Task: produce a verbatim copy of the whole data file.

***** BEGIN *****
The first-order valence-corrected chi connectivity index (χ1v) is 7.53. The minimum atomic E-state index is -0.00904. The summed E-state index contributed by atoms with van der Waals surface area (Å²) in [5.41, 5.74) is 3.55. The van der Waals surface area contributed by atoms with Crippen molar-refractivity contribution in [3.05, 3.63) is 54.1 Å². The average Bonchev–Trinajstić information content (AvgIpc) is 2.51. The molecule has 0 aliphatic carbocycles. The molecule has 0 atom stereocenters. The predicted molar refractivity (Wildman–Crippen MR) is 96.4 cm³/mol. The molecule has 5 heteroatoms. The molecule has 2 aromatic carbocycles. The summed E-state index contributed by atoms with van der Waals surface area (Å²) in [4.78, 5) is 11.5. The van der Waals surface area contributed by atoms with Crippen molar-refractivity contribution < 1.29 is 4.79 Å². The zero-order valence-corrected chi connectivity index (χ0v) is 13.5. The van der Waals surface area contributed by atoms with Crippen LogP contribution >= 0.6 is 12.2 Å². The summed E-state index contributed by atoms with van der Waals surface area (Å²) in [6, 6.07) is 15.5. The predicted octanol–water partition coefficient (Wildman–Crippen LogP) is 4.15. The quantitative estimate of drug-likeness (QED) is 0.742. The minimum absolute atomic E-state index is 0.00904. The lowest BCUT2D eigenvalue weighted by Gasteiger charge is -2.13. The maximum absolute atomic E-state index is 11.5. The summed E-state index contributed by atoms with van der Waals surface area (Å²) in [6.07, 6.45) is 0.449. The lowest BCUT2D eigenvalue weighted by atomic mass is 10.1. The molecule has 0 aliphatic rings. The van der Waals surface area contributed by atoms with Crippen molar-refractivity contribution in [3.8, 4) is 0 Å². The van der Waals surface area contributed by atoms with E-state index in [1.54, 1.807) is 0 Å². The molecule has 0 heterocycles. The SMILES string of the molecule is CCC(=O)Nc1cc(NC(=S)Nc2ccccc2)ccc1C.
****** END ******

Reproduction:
The first-order valence-corrected chi connectivity index (χ1v) is 7.53. The minimum atomic E-state index is -0.00904. The summed E-state index contributed by atoms with van der Waals surface area (Å²) in [5.41, 5.74) is 3.55. The van der Waals surface area contributed by atoms with Crippen molar-refractivity contribution in [3.05, 3.63) is 54.1 Å². The average Bonchev–Trinajstić information content (AvgIpc) is 2.51. The molecule has 0 aliphatic carbocycles. The molecule has 0 atom stereocenters. The predicted molar refractivity (Wildman–Crippen MR) is 96.4 cm³/mol. The molecule has 5 heteroatoms. The molecule has 2 aromatic carbocycles. The summed E-state index contributed by atoms with van der Waals surface area (Å²) in [4.78, 5) is 11.5. The van der Waals surface area contributed by atoms with Crippen molar-refractivity contribution < 1.29 is 4.79 Å². The zero-order valence-corrected chi connectivity index (χ0v) is 13.5. The van der Waals surface area contributed by atoms with Crippen LogP contribution >= 0.6 is 12.2 Å². The summed E-state index contributed by atoms with van der Waals surface area (Å²) in [6, 6.07) is 15.5. The predicted octanol–water partition coefficient (Wildman–Crippen LogP) is 4.15. The quantitative estimate of drug-likeness (QED) is 0.742. The minimum absolute atomic E-state index is 0.00904. The lowest BCUT2D eigenvalue weighted by Gasteiger charge is -2.13. The maximum absolute atomic E-state index is 11.5. The summed E-state index contributed by atoms with van der Waals surface area (Å²) in [6.07, 6.45) is 0.449. The lowest BCUT2D eigenvalue weighted by atomic mass is 10.1. The molecule has 0 aliphatic rings. The van der Waals surface area contributed by atoms with Crippen molar-refractivity contribution in [3.8, 4) is 0 Å². The van der Waals surface area contributed by atoms with E-state index in [1.54, 1.807) is 0 Å². The molecule has 0 heterocycles. The SMILES string of the molecule is CCC(=O)Nc1cc(NC(=S)Nc2ccccc2)ccc1C.